Software Updates and Upgrades
"How do you give an IT manager the ability to keep all of his applications and resources up to date?" asked Bob Camel of Avaya. "Whether it's applications with software or just training of the people as we bring in SIP technology or more video technology, how do we do that?" asked Bob Camel from Avaya.
"This is what cloud and managed services are doing, allowing IT to bridge that gap," Camel concluded.
Indeed, many large enterprises are years behind on their current telephony system version, and not always due to budget constraints. Often there is such a large project involved in the upgrade, the expertise and resources are just not available internally. Cloud and managed services promise to keep you current. John Keegan described the Gatwick Airport solution as the "latest version from Cisco on a per customer basis." Still, there will always be a project involved. On-premises switches and gateways will require upgrading.
Robert Half waited several years to upgrade their ShoreTel system version, but Nikki Roberts had specific reasons to wait: "Functionality that the business wanted had changed so much between versions that we had to work with our provider to ensure functionality was similar to what we had previously. We did not want to go through a big re-training exercise."
That's a valid point: Often the reason enterprises keep prior versions is that there is not a compelling business case for the upgrade. Roberts stated, "Look at it a different way. With a Cloud solution, you may be forced to upgrade because you are contractually tied into it and the system has to stay at a set standard. But what if there is something about that upgrade that you don't want?"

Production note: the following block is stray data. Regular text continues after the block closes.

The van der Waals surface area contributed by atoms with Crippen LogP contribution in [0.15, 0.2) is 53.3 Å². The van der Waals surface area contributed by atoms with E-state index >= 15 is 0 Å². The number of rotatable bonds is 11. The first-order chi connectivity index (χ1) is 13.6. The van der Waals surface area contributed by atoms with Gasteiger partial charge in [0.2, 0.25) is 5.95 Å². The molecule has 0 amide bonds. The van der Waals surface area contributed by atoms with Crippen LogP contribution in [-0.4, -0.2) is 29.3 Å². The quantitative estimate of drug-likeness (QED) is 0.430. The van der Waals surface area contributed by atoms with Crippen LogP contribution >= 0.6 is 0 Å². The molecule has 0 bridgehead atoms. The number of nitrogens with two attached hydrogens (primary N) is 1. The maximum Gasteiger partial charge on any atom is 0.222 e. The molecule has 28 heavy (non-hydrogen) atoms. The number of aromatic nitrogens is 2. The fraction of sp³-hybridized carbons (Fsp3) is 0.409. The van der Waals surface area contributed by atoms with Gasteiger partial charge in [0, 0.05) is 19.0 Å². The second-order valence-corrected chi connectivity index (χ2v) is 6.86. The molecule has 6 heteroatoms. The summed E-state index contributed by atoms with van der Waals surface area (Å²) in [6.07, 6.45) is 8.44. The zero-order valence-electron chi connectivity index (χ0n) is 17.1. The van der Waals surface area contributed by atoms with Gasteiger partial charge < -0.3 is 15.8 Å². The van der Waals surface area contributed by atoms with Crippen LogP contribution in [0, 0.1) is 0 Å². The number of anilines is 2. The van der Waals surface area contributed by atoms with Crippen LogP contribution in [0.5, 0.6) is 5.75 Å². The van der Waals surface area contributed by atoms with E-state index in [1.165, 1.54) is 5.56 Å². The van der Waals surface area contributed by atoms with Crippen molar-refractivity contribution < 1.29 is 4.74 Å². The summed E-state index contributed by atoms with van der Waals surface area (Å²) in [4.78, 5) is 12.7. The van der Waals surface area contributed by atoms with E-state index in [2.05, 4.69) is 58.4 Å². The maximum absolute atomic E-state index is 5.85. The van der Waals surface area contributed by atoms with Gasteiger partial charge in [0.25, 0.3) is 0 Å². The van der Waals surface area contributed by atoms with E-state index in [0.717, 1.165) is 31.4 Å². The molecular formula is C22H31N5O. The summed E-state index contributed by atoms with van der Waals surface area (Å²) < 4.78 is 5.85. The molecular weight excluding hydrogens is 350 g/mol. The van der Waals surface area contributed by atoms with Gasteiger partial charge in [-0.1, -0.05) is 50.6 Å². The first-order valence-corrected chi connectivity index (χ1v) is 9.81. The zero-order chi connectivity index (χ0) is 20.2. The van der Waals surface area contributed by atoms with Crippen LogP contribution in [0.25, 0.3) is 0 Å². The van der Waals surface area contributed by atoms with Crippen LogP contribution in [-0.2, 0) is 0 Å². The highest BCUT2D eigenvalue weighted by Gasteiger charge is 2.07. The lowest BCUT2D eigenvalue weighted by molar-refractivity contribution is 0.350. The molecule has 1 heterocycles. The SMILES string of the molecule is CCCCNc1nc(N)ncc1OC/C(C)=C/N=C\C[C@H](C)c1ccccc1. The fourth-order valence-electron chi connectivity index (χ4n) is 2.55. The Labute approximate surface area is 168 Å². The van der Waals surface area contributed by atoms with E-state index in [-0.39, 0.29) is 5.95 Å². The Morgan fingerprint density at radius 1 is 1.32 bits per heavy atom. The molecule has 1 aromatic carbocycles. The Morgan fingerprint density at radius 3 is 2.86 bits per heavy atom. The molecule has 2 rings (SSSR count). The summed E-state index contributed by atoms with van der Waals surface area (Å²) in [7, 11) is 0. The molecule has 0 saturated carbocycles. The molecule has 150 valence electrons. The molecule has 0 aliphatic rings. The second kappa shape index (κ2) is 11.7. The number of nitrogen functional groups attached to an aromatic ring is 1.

Enterprise Mobility Strategies
Like almost every large IT organization, enterprise mobility is a key strategy to both Robert Half and Gatwick Airport. In a press release regarding the Cisco HCS selection, Gatwick Airport CIO Michael Ibbitson stated, "By adopting this new approach, we'll be transforming the way our staff operate: Video conferencing each other--and working from home effectively during snow days. This slicker operation will have a significant impact on passenger experience--which is what we're always striving to improve."
John Keegan from Fujitsu concurred, "They will give out a number and that will allow them to use whatever device they are located near to pick up the call, whether it's a soft client on the mobile, a soft client on the PC, or they log into a physical handset."